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The San Carlos Borroméo del Rio Carmelo Mission was founded at its present site in 1771 by Father Junipero Serra and was once the headquarters for the entire California mission system. For over 227 years, this mission has drawn many visitors and artists; and may be the most frequently described structure in California, whether it be with art or words. Many artists have drawn, photographed, painted, and carved it’s image. It’s location was selected by Father Serra in a magnificent area on the central California coast.
This photograph was one of twenty pictures that won a regional art contest at ArtistRising.com . It depicts the front side of the church at the mission.
Here is an interesting link from a university. The subject is “Water in Art”.
In the Impressionist Period, artists spent hours painting water. As the light changed during the day, so did the reflections and colors in the water. Van Gogh spent hours, all day, with his canvas and brushes, painting and repainting the changing colors of the water at the seaside. During this period in art history, the Impressionists looked at painting water in a scientific way, as they worked at learning how to blend colors to illuminate the picture, as a reflective effect.
At that time, this was not the standard teaching in art schools. Art schools preferred to teach the same methods of the past to art students advocating great detail and realism as the only art style to learn. They looked at the Impressionist painters as the “hippies” of that period and didn’t take them seriously. Art schools looked at these “renagades” as going down an unsuccessful path.
What they didn’t realize, or consider important, was that some of these “rogue” artists were experimenting with light and color in a scientific as well as artful style. They used water as their subject observing the effects of light on color wanting to duplicate that on canvas. In this process they continued to learn about color and how one color effects another.
Even the subject of “water” can hold different meanings among artists. Water can be viewed scientifically or purely asthetic. Civilizations have always looked at water as “life-giving”. Water has always been a very useful subject matter in this way because it is always important for artists to be able to express their ideas. This allows people to see there is always a new way of looking at things. Water is a popular subject because it can be very interesting artistically, scientifically, and so important to life in general. We can view it as romantic, dramatic, serene, violent, inspiring, a form of transportation, living quarters, and life-giving.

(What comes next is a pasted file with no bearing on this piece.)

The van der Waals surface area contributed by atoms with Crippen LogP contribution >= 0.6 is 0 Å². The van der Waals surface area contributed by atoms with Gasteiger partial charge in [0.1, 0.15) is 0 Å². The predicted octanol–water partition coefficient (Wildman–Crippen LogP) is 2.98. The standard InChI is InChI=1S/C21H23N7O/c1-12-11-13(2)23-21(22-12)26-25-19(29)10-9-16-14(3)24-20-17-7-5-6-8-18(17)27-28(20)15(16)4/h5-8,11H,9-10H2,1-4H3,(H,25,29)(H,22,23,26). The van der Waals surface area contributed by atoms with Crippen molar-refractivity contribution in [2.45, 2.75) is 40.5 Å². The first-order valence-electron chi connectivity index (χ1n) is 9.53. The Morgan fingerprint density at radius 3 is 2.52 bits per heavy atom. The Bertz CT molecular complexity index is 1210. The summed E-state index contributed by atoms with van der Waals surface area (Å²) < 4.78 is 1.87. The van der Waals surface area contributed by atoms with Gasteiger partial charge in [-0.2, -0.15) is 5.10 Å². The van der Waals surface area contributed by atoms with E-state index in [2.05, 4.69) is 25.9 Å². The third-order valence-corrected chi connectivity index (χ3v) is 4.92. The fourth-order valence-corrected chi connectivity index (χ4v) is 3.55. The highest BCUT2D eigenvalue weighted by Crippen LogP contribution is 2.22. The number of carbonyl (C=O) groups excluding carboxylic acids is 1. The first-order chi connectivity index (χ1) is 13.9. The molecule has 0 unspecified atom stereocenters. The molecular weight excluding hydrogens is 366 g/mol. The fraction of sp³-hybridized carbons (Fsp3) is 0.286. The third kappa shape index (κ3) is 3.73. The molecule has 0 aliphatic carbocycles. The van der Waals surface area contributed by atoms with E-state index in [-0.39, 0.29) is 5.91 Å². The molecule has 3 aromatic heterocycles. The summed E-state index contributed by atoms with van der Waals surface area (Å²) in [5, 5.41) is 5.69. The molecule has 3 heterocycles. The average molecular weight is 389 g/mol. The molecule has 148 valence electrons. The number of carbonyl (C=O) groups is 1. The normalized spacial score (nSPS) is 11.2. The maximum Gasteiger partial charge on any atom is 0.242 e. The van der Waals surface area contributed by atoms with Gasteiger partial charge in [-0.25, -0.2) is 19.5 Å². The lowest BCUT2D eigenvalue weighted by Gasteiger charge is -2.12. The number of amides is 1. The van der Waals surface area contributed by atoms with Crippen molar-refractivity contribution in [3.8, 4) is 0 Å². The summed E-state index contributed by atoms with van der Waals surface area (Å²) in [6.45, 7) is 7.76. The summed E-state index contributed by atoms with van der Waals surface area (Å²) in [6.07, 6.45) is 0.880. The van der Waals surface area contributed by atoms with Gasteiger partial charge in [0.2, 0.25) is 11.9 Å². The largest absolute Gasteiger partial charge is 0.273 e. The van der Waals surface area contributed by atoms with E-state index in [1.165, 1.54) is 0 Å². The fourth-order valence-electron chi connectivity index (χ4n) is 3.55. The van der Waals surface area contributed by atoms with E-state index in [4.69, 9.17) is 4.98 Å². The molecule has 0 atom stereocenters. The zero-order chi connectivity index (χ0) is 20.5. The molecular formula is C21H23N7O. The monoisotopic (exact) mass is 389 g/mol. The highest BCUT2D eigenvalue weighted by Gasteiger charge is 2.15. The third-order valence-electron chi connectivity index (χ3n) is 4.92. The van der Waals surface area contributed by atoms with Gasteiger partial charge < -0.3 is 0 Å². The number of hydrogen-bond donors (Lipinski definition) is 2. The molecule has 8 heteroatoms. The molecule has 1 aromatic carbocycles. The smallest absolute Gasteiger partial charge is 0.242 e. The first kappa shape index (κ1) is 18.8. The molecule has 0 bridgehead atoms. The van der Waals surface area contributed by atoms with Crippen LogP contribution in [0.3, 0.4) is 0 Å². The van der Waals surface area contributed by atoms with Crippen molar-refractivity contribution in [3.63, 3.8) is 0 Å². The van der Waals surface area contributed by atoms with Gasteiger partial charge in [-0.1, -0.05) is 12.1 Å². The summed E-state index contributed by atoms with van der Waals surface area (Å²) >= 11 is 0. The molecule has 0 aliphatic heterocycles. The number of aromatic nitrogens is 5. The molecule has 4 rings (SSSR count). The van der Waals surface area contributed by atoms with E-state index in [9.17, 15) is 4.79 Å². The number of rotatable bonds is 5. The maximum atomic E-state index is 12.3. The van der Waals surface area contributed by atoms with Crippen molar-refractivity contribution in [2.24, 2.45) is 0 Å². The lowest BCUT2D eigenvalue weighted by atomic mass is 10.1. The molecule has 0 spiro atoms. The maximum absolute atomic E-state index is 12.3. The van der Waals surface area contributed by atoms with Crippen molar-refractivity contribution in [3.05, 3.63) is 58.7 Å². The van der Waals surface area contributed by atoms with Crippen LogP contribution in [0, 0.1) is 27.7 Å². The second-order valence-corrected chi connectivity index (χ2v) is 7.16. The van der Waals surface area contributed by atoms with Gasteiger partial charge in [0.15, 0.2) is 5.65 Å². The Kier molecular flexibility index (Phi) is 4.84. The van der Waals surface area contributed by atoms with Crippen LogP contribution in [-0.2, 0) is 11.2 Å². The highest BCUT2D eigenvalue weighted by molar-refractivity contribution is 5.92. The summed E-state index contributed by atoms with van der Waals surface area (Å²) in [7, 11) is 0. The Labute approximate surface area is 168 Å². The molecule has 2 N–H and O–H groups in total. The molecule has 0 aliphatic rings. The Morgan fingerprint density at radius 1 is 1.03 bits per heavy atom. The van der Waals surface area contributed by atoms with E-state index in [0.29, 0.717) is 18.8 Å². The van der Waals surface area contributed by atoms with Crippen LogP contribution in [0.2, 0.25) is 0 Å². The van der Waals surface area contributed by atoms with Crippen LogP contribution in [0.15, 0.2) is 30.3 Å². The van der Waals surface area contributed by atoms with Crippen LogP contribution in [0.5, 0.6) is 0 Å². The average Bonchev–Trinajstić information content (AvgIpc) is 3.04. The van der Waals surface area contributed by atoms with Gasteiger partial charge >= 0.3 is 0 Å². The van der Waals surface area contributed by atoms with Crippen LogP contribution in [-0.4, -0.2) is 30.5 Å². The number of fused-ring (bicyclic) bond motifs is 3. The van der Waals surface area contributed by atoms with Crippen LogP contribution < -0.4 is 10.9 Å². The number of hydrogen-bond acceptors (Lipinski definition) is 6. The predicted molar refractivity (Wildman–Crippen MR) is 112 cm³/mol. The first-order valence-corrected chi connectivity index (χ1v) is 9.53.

California Plein-Air Artists
In the early 1920’s Southern California was beginning to become populated with more and more people. Los Angeles was growing; the idea of suburbs was just getting started. The era of the French Impressionist period in Europe was trending down. California artists were becoming unhappy with development that was starting all around them. The idea of painting California scenery was starting to grow with a passion because artists did not want to give up this beautiful scenery to builders of factories and housing tracts.
These artists started to be called “California Impressionists”. They wanted to memorialize the beauty of what they saw in the Southern California landscape before the destruction began. That was the opposite of how the French Impressionists saw it. They embraced change in their paintings, but the Californians saw it differently. They embraced the notion of Old-World charm where there was none in many instances. By the 1930’s many small towns were springing up on the outskirts of Los Angeles with strings of electric lights and telephone lines.
Many artists didn’t express themselves publicly about how they felt about this change; but they oil painted pastoral farm scenes and seascapes along the coast that gives one a romantic and nostalgic feeling to look at them to this day. They believed in beauty above truth in order to escape from the unpleasant reality in the changes of the time. The serenity of orchards in bloom, tree-shaded farmhouses, and sunny hillsides gave their paintings a quality of escapism in the “land of the afternoon”.
In reality, for example, farms were mostly owned by corporate monopolies. It had become very difficult to own a family farm by then. The “serene” world of farm work was done mostly by immigrant workers who did back-breaking labor in the fields. The California Impressionists preferred not to see this reality in their paintings. They painted lovely scenes devoid of people. It is obvious they had a deep response to the sprawl that was around them.
Many landscape painters came out to paint the disappearing orange groves and the coastal mountains in droves. They attempted to memorialize what they saw by putting it on canvas. Their art was a direct response to the huge sprawl that would be coming and forever change California.